The Ecological Systems Theory, developed by Bronfenbrenner, aims to explain how children’s inherent qualities, as well as the characteristics of their environments, interact with one another and influence the way in which individuals grow up.
The importance of the theory is linked to its emphasis on the need to study child development in multiple environments, or ecological systems, in an attempt to understand the patterns of their development. According to the theory, children would usually find themselves interacting with different ecosystems, which range from home ecological system, which is the closest and the most intimate, to the most comprehensive system that captures the entire society and culture, and the impact of such interactions in inevitable.
Within the theory, the microsystem represents the immediate surroundings of an individual. It comprises the home, school or daycare, as well as the closest e group and community environment. Within the microsystem, the interactions that a child has usually include personal relationships with family, peers, and teachers.
While the closest environment has an immense impact on child development, Bronfenbrenner found that the same microsystem can result in different experiences in individuals (Schriver, 2011). This shows that there is no one key system that influences child development the most, but it is the interaction between specific personality traits and the temperament of an individual, alongside with biological factors, have the ultima impact on child development.
The mesosystem captures the connections between the different microsystems within which children find themselves and with which they interact on a personal level. It is a system of microsystems and involves the connections between family and school, family and community, as well as family and peer groups. The exosystem represents the relationships that can exist between two and more environments, and one of such may not even contain a developed child but nonetheless affect his or her development.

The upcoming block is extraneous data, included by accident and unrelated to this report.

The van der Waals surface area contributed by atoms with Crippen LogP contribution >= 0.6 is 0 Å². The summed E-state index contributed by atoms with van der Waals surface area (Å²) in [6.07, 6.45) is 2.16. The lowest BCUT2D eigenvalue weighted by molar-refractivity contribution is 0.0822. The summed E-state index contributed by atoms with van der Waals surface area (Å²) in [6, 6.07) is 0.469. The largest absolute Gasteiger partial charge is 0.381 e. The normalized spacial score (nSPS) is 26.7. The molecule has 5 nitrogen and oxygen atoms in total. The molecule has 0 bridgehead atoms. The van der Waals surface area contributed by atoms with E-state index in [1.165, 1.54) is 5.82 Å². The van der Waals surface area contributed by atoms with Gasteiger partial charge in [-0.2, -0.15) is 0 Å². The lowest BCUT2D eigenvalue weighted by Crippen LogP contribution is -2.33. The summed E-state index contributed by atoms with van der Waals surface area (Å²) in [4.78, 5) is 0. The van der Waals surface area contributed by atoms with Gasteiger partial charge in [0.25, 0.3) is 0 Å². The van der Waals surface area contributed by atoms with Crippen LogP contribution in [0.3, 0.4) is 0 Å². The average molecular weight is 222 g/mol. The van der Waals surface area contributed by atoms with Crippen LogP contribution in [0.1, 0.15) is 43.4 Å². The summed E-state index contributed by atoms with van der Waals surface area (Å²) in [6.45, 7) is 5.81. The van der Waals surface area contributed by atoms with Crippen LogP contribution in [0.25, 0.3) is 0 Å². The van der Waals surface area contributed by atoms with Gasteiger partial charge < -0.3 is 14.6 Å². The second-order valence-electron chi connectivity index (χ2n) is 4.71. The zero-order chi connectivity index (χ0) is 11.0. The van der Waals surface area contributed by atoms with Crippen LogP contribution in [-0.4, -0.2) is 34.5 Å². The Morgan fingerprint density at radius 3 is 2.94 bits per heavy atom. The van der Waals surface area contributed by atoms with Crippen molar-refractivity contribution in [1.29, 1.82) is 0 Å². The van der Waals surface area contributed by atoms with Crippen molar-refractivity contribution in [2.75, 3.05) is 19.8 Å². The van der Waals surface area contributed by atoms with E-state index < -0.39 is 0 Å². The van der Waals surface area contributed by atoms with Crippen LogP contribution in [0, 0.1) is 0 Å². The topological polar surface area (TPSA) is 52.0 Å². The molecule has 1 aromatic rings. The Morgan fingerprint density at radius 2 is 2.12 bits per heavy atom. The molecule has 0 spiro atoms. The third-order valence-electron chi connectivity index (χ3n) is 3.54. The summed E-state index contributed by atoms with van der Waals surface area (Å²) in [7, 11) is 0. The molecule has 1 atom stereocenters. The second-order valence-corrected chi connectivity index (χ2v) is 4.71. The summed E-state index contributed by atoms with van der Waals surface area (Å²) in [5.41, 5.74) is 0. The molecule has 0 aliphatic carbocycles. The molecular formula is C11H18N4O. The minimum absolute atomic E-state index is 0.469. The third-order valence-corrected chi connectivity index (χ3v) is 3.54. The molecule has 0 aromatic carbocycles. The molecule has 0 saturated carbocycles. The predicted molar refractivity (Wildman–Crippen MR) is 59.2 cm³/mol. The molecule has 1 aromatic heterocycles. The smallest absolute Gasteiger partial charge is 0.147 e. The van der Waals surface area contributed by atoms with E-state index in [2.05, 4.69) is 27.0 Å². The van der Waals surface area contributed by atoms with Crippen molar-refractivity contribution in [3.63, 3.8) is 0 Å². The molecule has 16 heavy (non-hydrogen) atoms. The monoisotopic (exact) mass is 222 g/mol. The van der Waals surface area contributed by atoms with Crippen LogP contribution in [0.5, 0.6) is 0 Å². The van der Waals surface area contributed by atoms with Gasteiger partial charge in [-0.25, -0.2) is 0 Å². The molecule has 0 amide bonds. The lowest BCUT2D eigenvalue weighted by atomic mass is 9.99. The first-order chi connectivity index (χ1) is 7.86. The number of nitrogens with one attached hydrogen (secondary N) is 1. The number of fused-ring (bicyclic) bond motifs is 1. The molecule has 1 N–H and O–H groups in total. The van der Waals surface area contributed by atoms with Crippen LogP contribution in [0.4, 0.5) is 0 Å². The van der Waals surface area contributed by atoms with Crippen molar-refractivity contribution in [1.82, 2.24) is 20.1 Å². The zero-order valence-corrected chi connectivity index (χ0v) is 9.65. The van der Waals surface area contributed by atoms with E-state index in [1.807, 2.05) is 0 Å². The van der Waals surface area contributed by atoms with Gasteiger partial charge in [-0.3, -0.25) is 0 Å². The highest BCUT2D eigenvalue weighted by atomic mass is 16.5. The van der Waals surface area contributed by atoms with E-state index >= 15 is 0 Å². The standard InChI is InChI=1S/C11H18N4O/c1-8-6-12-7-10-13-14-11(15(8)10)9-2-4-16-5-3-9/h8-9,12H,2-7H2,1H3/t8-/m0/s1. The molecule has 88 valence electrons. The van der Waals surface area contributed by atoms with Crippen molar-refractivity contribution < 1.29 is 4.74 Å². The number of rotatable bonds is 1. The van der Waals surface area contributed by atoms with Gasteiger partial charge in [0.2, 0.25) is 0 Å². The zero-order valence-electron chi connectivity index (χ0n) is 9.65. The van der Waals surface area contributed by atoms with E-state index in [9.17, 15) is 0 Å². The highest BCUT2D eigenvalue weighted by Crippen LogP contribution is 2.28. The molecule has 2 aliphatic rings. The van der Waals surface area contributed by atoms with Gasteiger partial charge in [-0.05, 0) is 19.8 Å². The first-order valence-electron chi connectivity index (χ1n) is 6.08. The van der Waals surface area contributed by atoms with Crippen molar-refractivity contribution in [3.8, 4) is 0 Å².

Such environments can include extended family members, neighborhoods, or the workplaces of children’s parents. For instance, if parents experience difficulties at work, their attitude at home can be negative overall, which will inevitably influence the way in which they interact with their children. The macrosystem is the broadest environmental category and encompasses even the most distant people and places that can influence child development.
It captures the cultural values and patterns that shape the worldview of developing individuals, and specifically the significant ideas and beliefs, as well as the economic and political systems (Zastrow & Kirst-Ashman, 2010). Finally, the chronosystem reflects the time dimension of child development and emphasizes the important role that both changes and constancy play in children’s lives.
Thus, the Ecological Systems Theory shows how different aspects and influences occurring throughout the lifespan shape one’s development. While it may be easy to consider the microsystem to be the most influential and significant to development, it is important to note that it is the interplay between the system and the individual with specific qualities and characteristics creates a unique experience that will be different for different people even in cases if environments are completely the same.
This spurs further debate on nature versus nurture and the factors that are the most impactful on shaping an individual. However, the ecosystem theory suggests that human development should be considered from a systems perspective in which every component plays an important part in creating the bigger picture.
Schriver, J.M. (2011). Human behavior and the social environment: Shifting paradigms in essential knowledge for social work practice (6th ed.). Pearson/Allyn & Bacon.
Zastrow, C. H., & Kirst-Ashman, K. K. (2010). Understanding human behavior and the social Environment (9th ed.). Thompson-Brooks /Cole.